Tell us more about one of the most high profile of the GOP women running in the valley, Mayra Flores.
Mayra Flores is definitely in a tough race because she's running in the 34th District primary to eventually challenge the Democratic winner, which will likely be the incumbent of the 15th, Congressman Vicente González, who has $2 million to his name. Flores has raised close to $200,000, and is very prominent on social media representing the sort of Hispanic conservatism that's on the rise in South Texas.
She's become a high-profile name because of her unique perspective. She's a conservative, a strong supporter of President Trump and an immigrant. She was born in Burgos, Tamaulipas, Mexico, and grew up with her parents, who came to work the fields, particularly cotton, in Memphis, Texas, and she joined them in the fields to earn money for the family and for her own education.
What is happening in South Texas that seems to be moving the electoral balance more to the right? Is this a result of something that's happening from the grassroots up, or is this about Republican power-politics?
I think that, in a sense, it's all of the above, and anyone who tells you that there's one reason for why this is happening in South Texas, or among Latinos generally, is kidding themselves. There's a lot of factors that went in, and I think one of the most important ones — the variable that was tested very clearly in this election — is how much Trump, as an individual, a decidedly idiosyncratic character and candidate, how much he was affecting the vote.
Now that we have down-ballot races and now that we have congressional seats, we'll see what other factors are coming to play. And one of the top ones I can think about is the fact that Democrats are the first to admit that Republicans beat them in their ground game in 2020. Democrats are not knocking on doors, largely because of pandemic restrictions. Republicans were having cookouts, having posados, knocking on doors, meeting people, and they seemed like they made a better pitch just in terms of messaging, in terms of reaching people face to face.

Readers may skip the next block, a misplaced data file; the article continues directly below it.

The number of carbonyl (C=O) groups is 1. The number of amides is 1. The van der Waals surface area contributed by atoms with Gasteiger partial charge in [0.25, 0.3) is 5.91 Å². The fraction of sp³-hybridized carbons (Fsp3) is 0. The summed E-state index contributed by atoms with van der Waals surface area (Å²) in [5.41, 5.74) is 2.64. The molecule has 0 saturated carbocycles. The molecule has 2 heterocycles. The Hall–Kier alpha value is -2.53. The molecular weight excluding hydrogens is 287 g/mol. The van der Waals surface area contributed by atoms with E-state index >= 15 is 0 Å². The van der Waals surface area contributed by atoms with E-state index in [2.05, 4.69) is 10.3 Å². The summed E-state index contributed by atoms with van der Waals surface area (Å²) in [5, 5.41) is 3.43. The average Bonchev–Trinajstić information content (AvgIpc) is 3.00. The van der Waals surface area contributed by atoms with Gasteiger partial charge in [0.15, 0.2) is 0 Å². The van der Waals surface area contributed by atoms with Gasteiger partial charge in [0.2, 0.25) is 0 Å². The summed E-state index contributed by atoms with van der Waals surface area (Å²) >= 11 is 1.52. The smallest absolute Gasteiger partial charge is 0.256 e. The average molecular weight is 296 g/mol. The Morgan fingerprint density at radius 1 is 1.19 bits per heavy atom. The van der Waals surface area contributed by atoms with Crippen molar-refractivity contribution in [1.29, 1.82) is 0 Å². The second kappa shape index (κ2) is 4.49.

The next hypothesis that Republicans are really hoping for is the fact that a strand of largely Catholic cultural conservativism — a strain of that that exists in South Texas Latinos, [you're] talking anti-abortion, strong support for law enforcement, strong patriotism, a sense of country, a lot of people serve in the military or Border Patrol or law enforcement in South Texas — they're hoping that that is a cultural characteristic that makes South Texas Latinos, South Texas Hispanics, natural conservatives. And I think in a lot of ways 2022 will be a test of that theory.
Let's consider a Republican win in South Texas. What would that signal on a larger scale? How do you see that having ripple effects, or do you see it having ripple effects?
When you look at the one truly competitive race, in Texas’ 15th District, that is the one where Republicans have already funneled almost $2 million to their most presumptive nominee, Monica De La Cruz. They are really hoping – they've opened community centers in McAllen and also other places in South Texas, Laredo, San Antonio ... they are really hoping to prove that the GOP is not a white men's club, that there's room for Latins, that there's room for Hispanics in that tent.
And for Republicans, that issue is existential in Texas. We as Hispanics in Texas are supposed to become the largest plurality in the state, the largest ethnic group, imminently in the next few years. The ability to win within our community is make or break for political parties in Texas. Nationwide, Democrats worry that if that shift that we saw in 2020 from Hispanics, Latinos toward the GOP, if that continues, that's also an existential crisis for the Democrats nationwide. They cannot win without moderate to even conservative Latinos voting for Democrats.
And if that's changing, and if South Texas is a bellwether of that change, the Democrats are going to have to massively invest in and massively rethink their plan to continue to hold power if they continue to want to be a meaningful political party, not just in Texas but nationwide.